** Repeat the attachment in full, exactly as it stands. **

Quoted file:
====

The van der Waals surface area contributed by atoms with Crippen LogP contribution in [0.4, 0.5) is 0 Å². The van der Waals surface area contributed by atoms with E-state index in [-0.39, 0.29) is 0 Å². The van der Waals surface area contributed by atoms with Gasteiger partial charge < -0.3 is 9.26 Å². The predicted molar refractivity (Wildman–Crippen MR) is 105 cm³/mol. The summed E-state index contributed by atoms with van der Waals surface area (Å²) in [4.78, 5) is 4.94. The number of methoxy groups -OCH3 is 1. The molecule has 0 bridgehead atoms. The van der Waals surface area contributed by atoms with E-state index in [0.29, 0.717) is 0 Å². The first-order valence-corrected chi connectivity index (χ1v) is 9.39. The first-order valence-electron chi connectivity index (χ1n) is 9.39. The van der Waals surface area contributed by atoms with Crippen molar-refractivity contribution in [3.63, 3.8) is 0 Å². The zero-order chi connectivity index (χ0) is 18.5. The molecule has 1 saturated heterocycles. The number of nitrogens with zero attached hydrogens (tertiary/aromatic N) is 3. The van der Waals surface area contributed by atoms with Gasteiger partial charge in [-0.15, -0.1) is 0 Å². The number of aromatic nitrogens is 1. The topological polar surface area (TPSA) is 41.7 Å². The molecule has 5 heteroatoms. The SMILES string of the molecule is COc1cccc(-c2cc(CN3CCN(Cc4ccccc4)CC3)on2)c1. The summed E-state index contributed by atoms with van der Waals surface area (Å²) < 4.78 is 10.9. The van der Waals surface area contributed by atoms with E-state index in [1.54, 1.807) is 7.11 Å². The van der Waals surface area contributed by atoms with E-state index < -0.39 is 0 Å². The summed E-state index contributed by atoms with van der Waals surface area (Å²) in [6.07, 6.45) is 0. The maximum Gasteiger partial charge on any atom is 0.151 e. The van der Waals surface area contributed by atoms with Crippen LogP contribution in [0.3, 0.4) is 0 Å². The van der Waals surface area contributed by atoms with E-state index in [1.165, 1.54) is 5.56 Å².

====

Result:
The van der Waals surface area contributed by atoms with Crippen LogP contribution in [0.4, 0.5) is 0 Å². The van der Waals surface area contributed by atoms with E-state index in [-0.39, 0.29) is 0 Å². The van der Waals surface area contributed by atoms with Gasteiger partial charge < -0.3 is 9.26 Å². The predicted molar refractivity (Wildman–Crippen MR) is 105 cm³/mol. The summed E-state index contributed by atoms with van der Waals surface area (Å²) in [4.78, 5) is 4.94. The number of methoxy groups -OCH3 is 1. The molecule has 0 bridgehead atoms. The van der Waals surface area contributed by atoms with E-state index in [0.29, 0.717) is 0 Å². The first-order valence-corrected chi connectivity index (χ1v) is 9.39. The first-order valence-electron chi connectivity index (χ1n) is 9.39. The van der Waals surface area contributed by atoms with Crippen molar-refractivity contribution in [3.63, 3.8) is 0 Å². The zero-order chi connectivity index (χ0) is 18.5. The molecule has 1 saturated heterocycles. The number of nitrogens with zero attached hydrogens (tertiary/aromatic N) is 3. The van der Waals surface area contributed by atoms with Gasteiger partial charge in [-0.15, -0.1) is 0 Å². The number of aromatic nitrogens is 1. The topological polar surface area (TPSA) is 41.7 Å². The molecule has 5 heteroatoms. The SMILES string of the molecule is COc1cccc(-c2cc(CN3CCN(Cc4ccccc4)CC3)on2)c1. The summed E-state index contributed by atoms with van der Waals surface area (Å²) < 4.78 is 10.9. The van der Waals surface area contributed by atoms with E-state index in [1.54, 1.807) is 7.11 Å². The van der Waals surface area contributed by atoms with E-state index < -0.39 is 0 Å². The summed E-state index contributed by atoms with van der Waals surface area (Å²) in [6.07, 6.45) is 0. The maximum Gasteiger partial charge on any atom is 0.151 e. The van der Waals surface area contributed by atoms with Crippen LogP contribution in [0.3, 0.4) is 0 Å². The van der Waals surface area contributed by atoms with E-state index in [1.165, 1.54) is 5.56 Å².